The Supreme Judicial Court recently held that an easement taken for one purpose may require additional compensation to the subservient estate if the scope of the easement is expanded, even if the borders of the affected land are unchanged. In Smiley First, LLC v. Dept. of Transportation, SJC-13300 (May 23, 2023), the plaintiff was the owner of land affected by the “Big Dig” project. In 1991, the state took by eminent domain an easement on plaintiff’s land to be used by Conrail for railroad purposes only. The Department of Transportation (DOT) thereafter acquired the easement. In 2018, DOT authorized the MBTA to utilize the land affected by the easement for a Red Line test track project, but refused to pay the plaintiff any further compensation, declaring that the use was for railroad purposes as provided in the 1991 taking. The plaintiff then sued.
The Superior Court agreed with DOT that the scope of the 1991 taking reasonably included use for the construction of a building and track to test new subway cars and dismissed the complaint. The SJC reversed. The Superior Court rejected the plaintiff’s reliance on the general principles pertaining to easements, such that they are disfavored and to be narrowly construed, on the grounds that those principles arise between private parties. This was error. While the intent of the landowner and the government entity taking the easement are irrelevant, the rules of construction applicable to privately granted easements will apply to easements taken by eminent domain. Thus, the general rule applies - easements should be construed in favor of the freedom of land from servitude.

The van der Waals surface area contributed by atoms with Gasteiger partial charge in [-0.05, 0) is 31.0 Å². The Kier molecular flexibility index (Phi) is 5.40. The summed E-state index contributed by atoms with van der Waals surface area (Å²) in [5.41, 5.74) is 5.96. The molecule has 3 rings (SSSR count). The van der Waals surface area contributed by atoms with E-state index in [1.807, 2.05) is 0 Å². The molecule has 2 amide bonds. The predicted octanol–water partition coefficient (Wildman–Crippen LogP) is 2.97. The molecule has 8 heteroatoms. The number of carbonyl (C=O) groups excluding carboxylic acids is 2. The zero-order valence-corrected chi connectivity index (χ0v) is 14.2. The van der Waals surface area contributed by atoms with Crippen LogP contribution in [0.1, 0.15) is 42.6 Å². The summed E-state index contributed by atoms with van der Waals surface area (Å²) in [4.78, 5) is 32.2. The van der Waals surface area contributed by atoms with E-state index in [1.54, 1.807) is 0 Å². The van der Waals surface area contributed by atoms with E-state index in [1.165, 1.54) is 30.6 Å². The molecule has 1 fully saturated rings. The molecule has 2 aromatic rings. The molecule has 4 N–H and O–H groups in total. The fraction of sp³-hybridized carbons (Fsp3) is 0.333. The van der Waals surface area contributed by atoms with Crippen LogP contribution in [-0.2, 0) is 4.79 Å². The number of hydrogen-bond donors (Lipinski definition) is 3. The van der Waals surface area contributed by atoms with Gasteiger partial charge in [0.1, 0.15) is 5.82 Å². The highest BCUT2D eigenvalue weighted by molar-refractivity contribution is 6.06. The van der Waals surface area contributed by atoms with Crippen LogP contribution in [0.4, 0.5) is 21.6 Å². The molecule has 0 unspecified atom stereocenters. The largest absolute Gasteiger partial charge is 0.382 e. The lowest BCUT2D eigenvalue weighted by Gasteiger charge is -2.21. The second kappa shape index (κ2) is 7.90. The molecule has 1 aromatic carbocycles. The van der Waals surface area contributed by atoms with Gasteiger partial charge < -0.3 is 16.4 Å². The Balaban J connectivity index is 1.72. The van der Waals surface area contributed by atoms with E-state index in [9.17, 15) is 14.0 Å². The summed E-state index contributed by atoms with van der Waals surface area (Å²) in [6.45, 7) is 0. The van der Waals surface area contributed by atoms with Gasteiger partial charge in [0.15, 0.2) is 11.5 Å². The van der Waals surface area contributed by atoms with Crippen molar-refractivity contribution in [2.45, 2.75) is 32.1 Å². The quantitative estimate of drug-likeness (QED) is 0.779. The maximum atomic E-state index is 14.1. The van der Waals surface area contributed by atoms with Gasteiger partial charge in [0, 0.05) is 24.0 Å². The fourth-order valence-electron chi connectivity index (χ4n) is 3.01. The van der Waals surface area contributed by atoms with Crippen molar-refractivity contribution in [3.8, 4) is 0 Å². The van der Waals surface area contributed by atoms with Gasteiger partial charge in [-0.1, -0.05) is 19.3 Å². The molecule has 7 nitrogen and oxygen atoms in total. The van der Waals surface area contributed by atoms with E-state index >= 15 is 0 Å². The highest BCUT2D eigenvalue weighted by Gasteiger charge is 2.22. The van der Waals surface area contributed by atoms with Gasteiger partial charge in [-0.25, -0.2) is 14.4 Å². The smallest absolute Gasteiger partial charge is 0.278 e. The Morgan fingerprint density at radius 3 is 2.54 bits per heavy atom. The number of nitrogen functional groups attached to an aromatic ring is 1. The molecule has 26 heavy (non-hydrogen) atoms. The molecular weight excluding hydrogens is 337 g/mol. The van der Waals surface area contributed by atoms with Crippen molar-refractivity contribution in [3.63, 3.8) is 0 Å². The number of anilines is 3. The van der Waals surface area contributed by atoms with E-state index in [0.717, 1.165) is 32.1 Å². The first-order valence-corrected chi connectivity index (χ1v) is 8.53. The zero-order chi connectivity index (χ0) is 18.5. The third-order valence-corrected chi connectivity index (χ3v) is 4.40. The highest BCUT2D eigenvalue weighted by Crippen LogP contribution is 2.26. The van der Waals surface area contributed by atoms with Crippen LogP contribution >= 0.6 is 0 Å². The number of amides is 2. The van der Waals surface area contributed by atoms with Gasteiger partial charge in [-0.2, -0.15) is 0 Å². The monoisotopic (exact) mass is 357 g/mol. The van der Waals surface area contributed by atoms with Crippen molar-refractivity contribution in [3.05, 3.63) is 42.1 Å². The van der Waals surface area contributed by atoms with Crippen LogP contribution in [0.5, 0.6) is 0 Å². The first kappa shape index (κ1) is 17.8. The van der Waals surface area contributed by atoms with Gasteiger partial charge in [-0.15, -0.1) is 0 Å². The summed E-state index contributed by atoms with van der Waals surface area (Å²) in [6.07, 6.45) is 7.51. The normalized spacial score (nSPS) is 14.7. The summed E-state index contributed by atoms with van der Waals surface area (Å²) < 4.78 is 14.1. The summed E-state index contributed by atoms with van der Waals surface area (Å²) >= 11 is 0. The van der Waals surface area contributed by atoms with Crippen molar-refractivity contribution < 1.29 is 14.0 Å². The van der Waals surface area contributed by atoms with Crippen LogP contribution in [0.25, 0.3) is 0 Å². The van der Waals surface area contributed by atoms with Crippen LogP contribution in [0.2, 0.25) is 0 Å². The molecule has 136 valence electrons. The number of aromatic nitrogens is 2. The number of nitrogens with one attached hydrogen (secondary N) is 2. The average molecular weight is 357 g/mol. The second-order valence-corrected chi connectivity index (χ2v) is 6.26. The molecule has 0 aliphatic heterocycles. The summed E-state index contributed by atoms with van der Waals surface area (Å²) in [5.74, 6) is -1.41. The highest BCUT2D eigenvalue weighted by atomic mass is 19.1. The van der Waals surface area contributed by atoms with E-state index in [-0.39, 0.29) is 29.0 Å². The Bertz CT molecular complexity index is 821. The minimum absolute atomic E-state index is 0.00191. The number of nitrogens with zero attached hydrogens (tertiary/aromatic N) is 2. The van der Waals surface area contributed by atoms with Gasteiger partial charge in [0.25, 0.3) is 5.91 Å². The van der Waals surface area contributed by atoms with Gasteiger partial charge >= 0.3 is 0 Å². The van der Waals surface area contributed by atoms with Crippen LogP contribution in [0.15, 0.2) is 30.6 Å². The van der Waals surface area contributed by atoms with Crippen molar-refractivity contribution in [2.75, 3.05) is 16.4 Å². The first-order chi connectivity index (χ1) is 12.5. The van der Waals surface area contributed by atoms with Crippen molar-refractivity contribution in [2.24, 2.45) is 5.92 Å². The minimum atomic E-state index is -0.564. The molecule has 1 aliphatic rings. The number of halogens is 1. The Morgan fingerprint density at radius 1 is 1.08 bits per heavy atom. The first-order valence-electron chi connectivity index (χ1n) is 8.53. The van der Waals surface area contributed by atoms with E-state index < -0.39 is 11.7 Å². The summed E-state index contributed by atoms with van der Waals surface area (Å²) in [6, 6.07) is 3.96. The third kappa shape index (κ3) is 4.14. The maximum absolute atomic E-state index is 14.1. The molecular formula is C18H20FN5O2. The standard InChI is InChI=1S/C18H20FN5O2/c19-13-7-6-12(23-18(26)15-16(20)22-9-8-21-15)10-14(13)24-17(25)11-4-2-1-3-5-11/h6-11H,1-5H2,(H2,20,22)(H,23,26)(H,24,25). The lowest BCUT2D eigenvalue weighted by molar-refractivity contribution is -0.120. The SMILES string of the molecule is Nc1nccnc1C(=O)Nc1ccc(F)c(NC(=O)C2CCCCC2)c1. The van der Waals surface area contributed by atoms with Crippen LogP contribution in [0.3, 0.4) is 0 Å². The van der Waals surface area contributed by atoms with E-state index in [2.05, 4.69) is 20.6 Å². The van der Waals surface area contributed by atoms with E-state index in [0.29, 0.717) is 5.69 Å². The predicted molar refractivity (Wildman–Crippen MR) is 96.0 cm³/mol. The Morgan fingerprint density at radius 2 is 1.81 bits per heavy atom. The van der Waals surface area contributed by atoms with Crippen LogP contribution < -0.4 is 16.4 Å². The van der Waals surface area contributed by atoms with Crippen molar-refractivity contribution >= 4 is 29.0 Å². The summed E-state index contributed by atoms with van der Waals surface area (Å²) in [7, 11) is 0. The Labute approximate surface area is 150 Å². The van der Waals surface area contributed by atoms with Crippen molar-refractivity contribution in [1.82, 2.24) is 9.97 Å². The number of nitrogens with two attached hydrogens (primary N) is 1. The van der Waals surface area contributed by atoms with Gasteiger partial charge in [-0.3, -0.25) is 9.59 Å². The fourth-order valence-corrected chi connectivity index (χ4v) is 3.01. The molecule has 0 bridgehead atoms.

In this case, the purpose of the 1991 easement was to facilitate the relocation of Conrail’s facilities to accommodate the construction of the haul road. While the easement could be used for ancillary railroad purposes, it could not be extended beyond the overriding purpose related to the haul road. The SJC concluded that the use of the land for a Red Line test track project was a new and different use than that contemplated under the 1991 taking. The Court also rejected the argument that the use of the burdened land for the Red Line project was a “public use of a like kind” to the Conrail operations, as the latter was limited to a single track and the Red Line project added a track, a building, and parking. Finally, the Court rejected that the entire area of the parcel described in the easement was burdened by the 1991 taking. Rather, the square footage included in the taking only meant that Conrail could choose anywhere within that area to place its new relocated track. Once fixed, however, the landowner was free to use the remaining area free and clear of the easement.
The Court noted that the state could have described the purpose of the 1991 taking broadly enough to burden perpetually the entire square footage of the burdened property for any and all purpose. Since it did not do so, the state was required to pay just compensation for expansion of the easement. The matter was remanded for consideration of damages.